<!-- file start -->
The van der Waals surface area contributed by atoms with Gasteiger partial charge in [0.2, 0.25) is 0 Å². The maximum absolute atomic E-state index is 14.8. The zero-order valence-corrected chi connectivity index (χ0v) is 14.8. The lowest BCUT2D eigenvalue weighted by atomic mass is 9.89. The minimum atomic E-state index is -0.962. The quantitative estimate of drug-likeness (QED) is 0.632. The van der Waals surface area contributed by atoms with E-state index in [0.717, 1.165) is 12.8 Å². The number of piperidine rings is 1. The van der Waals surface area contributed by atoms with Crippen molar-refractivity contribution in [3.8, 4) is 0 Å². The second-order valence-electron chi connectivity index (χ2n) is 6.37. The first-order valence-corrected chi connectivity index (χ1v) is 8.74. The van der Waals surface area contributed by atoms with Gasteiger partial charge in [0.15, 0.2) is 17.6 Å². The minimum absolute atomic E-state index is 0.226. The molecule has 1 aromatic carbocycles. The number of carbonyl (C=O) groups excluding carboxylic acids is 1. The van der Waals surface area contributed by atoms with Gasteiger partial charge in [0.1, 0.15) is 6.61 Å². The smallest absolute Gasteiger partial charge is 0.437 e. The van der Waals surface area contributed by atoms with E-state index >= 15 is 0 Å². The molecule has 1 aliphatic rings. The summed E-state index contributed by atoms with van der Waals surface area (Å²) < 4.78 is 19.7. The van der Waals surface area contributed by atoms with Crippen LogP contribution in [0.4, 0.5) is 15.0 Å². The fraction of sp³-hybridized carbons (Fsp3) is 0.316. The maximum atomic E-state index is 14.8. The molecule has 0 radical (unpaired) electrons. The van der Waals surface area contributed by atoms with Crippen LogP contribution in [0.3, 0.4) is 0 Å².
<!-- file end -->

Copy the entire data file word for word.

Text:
The van der Waals surface area contributed by atoms with Gasteiger partial charge in [0.2, 0.25) is 0 Å². The maximum absolute atomic E-state index is 14.8. The zero-order valence-corrected chi connectivity index (χ0v) is 14.8. The lowest BCUT2D eigenvalue weighted by atomic mass is 9.89. The minimum atomic E-state index is -0.962. The quantitative estimate of drug-likeness (QED) is 0.632. The van der Waals surface area contributed by atoms with E-state index in [0.717, 1.165) is 12.8 Å². The number of piperidine rings is 1. The van der Waals surface area contributed by atoms with Crippen molar-refractivity contribution in [3.8, 4) is 0 Å². The second-order valence-electron chi connectivity index (χ2n) is 6.37. The first-order valence-corrected chi connectivity index (χ1v) is 8.74. The van der Waals surface area contributed by atoms with Gasteiger partial charge in [0.15, 0.2) is 17.6 Å². The minimum absolute atomic E-state index is 0.226. The molecule has 1 aromatic carbocycles. The number of carbonyl (C=O) groups excluding carboxylic acids is 1. The van der Waals surface area contributed by atoms with Gasteiger partial charge in [0.1, 0.15) is 6.61 Å². The smallest absolute Gasteiger partial charge is 0.437 e. The van der Waals surface area contributed by atoms with E-state index >= 15 is 0 Å². The molecule has 1 aliphatic rings. The summed E-state index contributed by atoms with van der Waals surface area (Å²) < 4.78 is 19.7. The van der Waals surface area contributed by atoms with Crippen LogP contribution in [0.4, 0.5) is 15.0 Å². The fraction of sp³-hybridized carbons (Fsp3) is 0.316. The maximum atomic E-state index is 14.8. The molecule has 0 radical (unpaired) electrons. The van der Waals surface area contributed by atoms with Crippen LogP contribution in [0.3, 0.4) is 0 Å².